Sanofi-Aventis has presented encouraging data from a Phase IIb trial of its blood vessel-stimulating gene therapy NV1FGF, suggesting it could be effective in avoiding amputation in patients with compromised blood flow to the legs.

On the strength of the Phase II data Sanofi-Aventis plans to advance NV1GF into Phase III testing in the fourth quarter of 2006.

The study looked at how the gene therapy could promote new blood vessel growth in patients with critical limb ischaemia, reduced blood flow to the legs caused by peripheral artery disease. The condition is often associated with wounds on the legs that fail to heal, and in severe cases can lead to amputation of the affected limb. It also increases the risk that patients will suffer a heart attack or stroke.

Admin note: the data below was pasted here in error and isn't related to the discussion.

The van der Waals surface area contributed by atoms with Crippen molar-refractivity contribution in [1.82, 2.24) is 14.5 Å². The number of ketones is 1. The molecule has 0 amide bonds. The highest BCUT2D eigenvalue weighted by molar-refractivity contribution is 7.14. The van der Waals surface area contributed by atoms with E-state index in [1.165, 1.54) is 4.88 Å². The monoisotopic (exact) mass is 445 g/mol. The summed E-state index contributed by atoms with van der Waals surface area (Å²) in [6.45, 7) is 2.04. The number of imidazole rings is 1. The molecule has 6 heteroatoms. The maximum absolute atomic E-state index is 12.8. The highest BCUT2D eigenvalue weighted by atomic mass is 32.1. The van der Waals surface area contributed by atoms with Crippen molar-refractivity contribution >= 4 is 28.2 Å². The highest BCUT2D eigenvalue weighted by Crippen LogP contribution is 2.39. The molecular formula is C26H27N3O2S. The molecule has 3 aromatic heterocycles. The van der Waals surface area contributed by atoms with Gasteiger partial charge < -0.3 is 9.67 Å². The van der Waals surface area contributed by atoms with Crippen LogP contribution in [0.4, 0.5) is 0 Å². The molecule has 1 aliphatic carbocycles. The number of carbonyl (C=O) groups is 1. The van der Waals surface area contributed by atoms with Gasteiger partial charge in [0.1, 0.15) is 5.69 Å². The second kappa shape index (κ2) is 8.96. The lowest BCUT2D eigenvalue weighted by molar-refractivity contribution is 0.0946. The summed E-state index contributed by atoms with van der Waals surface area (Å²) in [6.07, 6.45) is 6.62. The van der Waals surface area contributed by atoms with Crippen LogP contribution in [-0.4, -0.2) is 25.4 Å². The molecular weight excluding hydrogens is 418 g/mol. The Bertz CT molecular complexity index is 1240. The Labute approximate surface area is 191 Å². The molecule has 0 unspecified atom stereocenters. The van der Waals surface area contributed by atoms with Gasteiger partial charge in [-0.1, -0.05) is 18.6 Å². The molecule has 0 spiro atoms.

In the 107-patient study, NV1FGF treatment cut the amputation rate to 37% from 55% in a placebo group. Sigrid Nikol, principal investigator in the Phase IIb trial and professor of molecular cardiology at the University Clinic in Munster, Germany, presented the data at the annual meeting of the American College of Cardiology in Atlanta.

The upcoming Phase III trial is designed to be conducted in patients with critical limb ischaemia, with a combined trial endpoint of major amputation or death. Sanofi-Aventis is planning to submit the therapy for regulatory approval by 2009/2010.

The Phase IIb trial was sponsored by Centelion, a wholly-owned subsidiary of Sanofi-Aventis.